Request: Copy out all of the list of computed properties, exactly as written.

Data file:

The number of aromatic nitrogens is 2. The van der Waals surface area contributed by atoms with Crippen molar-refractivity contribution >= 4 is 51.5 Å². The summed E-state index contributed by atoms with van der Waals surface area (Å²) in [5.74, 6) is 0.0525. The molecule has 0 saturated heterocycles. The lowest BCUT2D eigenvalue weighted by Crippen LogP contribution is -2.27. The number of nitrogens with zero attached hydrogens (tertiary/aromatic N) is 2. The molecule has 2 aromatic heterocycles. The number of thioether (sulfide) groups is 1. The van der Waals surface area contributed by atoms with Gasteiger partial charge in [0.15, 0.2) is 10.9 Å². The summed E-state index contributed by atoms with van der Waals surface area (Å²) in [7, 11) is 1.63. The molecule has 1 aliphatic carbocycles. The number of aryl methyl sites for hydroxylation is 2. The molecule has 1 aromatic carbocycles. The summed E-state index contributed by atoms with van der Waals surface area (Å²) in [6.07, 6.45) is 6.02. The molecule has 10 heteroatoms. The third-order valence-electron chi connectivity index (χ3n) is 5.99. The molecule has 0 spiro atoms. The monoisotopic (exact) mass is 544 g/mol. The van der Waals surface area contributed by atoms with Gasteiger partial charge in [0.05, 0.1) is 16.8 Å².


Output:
The number of aromatic nitrogens is 2. The van der Waals surface area contributed by atoms with Crippen molar-refractivity contribution >= 4 is 51.5 Å². The summed E-state index contributed by atoms with van der Waals surface area (Å²) in [5.74, 6) is 0.0525. The molecule has 0 saturated heterocycles. The lowest BCUT2D eigenvalue weighted by Crippen LogP contribution is -2.27. The number of nitrogens with zero attached hydrogens (tertiary/aromatic N) is 2. The molecule has 2 aromatic heterocycles. The number of thioether (sulfide) groups is 1. The van der Waals surface area contributed by atoms with Gasteiger partial charge in [0.15, 0.2) is 10.9 Å². The summed E-state index contributed by atoms with van der Waals surface area (Å²) in [7, 11) is 1.63. The molecule has 1 aliphatic carbocycles. The number of aryl methyl sites for hydroxylation is 2. The molecule has 1 aromatic carbocycles. The summed E-state index contributed by atoms with van der Waals surface area (Å²) in [6.07, 6.45) is 6.02. The molecule has 10 heteroatoms. The third-order valence-electron chi connectivity index (χ3n) is 5.99. The molecule has 0 spiro atoms. The monoisotopic (exact) mass is 544 g/mol. The van der Waals surface area contributed by atoms with Gasteiger partial charge in [0.05, 0.1) is 16.8 Å².